“He is a gifted communicator and can paint a picture of a story from what he sees that a lot of other people can’t see. Some people might call that promotion and hyping. But if you look at his record now, he does very little that doesn’t involve having to build something. He is a mine builder, not a stock promoter. People often lose sight of that fact,” he says. “He is a risk taker but he takes quite measured risks. He will never bet the farm. And he has a very good technical background. While he wasn’t a trained geologist, he knows mining inside out.”

    So was Riggall ever prepared to tell Friedland what he didn’t want to hear? “I would give my opinion if I thought it was a bad idea. He is exceptionally good at listening to opinions. People think he just talks but he is actually a very good listener,” he says. “I am probably the antithesis of Robert Friedland. I am not entrepreneurial and am not a risk taker. But you need balance in organisations.”

    These days Friedland is based in Singapore. But he and Riggall speak weekly. The billionaire’s latest passion in Australia is a listed company with a market capitalisation of $40 million called Clean-TeQ, which is working on technology to take minerals out of water. It has applications in both water purification and minerals processing. Friedland owns 6 per cent of the shares with rights to take his stake to 18 per cent through convertible notes, while Japan’s Nippon Gas owns 10 per cent. Riggall is chairman and CEO.

    One of the biggest hopes for its technology is in China, where it has struck an agreement with the Shanghai Investigation, Design and Research Institute (SIDRI) for the deployment of Clean TeQ’s water treatment technologies in China.

    SIDRI is majority-owned by China Three Gorges Corporation, the state-owned Chinese power company responsible for the Three Gorges Dam Project — the world largest hydro-electric power plant — and one of the world’s largest energy companies.

    Clean TeQ other great hopes are in coal-seam gas water treatment and scandium recovery technologies. This week it completed the purchase of the Systerson scandium project in Western Australia from Ivanhoe, while a pilot plant in Queensland has shown the viability of converting coal-seam gas produced water to agricultural-grade water.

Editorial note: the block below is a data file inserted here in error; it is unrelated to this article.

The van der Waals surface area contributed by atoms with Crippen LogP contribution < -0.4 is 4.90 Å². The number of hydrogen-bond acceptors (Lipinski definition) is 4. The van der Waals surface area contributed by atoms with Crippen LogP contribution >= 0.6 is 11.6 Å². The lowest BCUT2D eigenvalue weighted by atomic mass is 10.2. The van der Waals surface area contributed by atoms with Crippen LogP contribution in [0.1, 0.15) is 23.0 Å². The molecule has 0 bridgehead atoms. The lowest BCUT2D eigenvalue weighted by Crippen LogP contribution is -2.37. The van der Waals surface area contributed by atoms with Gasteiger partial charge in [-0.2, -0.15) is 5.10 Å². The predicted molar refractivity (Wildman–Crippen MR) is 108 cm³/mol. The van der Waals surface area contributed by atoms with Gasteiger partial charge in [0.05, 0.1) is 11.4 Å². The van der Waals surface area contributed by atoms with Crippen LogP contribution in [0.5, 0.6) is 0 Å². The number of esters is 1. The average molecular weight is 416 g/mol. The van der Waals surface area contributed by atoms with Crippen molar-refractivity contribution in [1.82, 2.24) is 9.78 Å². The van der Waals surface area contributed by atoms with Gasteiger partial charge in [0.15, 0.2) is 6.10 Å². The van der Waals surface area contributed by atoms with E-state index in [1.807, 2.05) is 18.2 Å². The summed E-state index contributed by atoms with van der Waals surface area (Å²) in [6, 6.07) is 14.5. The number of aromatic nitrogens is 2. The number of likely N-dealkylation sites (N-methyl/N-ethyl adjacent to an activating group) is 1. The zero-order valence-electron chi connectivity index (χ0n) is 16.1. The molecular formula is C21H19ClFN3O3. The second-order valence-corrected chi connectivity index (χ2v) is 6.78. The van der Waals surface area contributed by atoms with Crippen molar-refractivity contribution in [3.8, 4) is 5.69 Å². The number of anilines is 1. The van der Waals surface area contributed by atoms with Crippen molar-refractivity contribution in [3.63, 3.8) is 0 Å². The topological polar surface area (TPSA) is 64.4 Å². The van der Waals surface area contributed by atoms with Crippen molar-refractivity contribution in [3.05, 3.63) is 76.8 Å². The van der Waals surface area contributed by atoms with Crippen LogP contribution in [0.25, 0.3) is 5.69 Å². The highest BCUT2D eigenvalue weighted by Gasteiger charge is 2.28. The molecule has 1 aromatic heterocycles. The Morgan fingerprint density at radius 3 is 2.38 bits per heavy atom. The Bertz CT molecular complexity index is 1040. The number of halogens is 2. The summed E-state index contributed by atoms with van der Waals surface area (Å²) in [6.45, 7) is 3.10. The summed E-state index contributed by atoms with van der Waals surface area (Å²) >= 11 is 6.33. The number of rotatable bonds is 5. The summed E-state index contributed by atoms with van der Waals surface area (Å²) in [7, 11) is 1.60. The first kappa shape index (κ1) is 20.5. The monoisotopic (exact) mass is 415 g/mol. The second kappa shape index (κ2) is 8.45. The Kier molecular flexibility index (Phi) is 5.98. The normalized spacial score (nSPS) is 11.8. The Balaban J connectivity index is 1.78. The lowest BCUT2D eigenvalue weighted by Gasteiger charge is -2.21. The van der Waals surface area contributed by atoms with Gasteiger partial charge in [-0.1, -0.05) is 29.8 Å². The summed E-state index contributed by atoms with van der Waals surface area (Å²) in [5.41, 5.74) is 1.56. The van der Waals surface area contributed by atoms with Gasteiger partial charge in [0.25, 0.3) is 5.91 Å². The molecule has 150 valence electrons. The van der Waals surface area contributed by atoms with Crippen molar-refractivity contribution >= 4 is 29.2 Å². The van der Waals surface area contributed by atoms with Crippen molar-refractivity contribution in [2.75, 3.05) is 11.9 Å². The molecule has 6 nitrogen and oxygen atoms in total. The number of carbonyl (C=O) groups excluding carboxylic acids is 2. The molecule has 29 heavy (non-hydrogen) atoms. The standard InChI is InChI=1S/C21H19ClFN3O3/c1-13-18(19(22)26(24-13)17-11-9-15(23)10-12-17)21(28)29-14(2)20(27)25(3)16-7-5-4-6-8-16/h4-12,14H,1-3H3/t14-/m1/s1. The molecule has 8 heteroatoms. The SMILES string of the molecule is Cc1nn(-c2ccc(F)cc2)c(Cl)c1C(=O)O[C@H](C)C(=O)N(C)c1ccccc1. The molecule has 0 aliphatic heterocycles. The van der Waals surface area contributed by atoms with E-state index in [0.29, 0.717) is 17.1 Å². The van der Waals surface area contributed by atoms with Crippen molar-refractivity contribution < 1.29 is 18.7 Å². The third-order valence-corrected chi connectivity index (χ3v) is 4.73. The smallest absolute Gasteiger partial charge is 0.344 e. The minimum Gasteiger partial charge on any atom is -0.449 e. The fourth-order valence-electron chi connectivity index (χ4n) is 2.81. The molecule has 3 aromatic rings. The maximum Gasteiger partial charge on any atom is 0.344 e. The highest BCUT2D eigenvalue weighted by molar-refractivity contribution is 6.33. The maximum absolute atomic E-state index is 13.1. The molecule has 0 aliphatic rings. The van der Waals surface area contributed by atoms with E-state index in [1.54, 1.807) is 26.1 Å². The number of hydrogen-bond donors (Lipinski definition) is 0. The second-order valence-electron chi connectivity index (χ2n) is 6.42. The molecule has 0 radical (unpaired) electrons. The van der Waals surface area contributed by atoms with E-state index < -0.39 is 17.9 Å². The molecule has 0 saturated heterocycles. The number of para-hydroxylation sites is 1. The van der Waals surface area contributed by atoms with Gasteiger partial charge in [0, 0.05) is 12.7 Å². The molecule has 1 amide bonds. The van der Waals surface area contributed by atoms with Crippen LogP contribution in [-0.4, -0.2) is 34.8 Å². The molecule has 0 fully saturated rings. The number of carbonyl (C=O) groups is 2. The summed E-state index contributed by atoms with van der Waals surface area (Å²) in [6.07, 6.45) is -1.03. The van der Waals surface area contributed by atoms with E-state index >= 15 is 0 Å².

Riggall is also on the board of graphite and vanadium junior Syrah Resources and is the commercial adviser at Friedland’s High Powered Exploration (HPX), which is looking to transform itself into a tier-one global exploration and development company.

    HPX deploys proprietary geophysical technology to rapidly evaluate buried geological targets that are as far as 2km deep, well beyond the range of current surveillance technology and well beneath the lake sediment overburden that characterises most Australian mining tenements. It has done several deals with Australian junior explorers to bankroll fresh exploration projects, at the same time as the industry is slashing expenditure — a phenomenon Riggall laments.

    “It is no good wanting to take high risk and be in exploration but when there is the first sign of difficulties you want management to batten down the hatches and stop doing exploration,” he says.

    “It’s really hard to raise money today but if you are an exploration company, you need to find sources of capital to keep investing in what you are doing.”

    And he warns that Australians may lose out to foreign backers, who are prepared to invest when times are tough. “There is a lot of private equity interest in this space. They realise this is a depressed market and that assets can be picked up relatively cheaply. I have no shortage of people from Europe and North America wanting to put money into the Australian market,” he says.

    Rio Tinto remains an exception to the rule with an ongoing exploration program, he says. And the mining giant taught him a valuable lesson he will never forget. Nor will his billionaire boss. “We used to have a saying at Rio that 90 per cent of the value is in the act of discovery. The other 10 per cent is just good engineering.”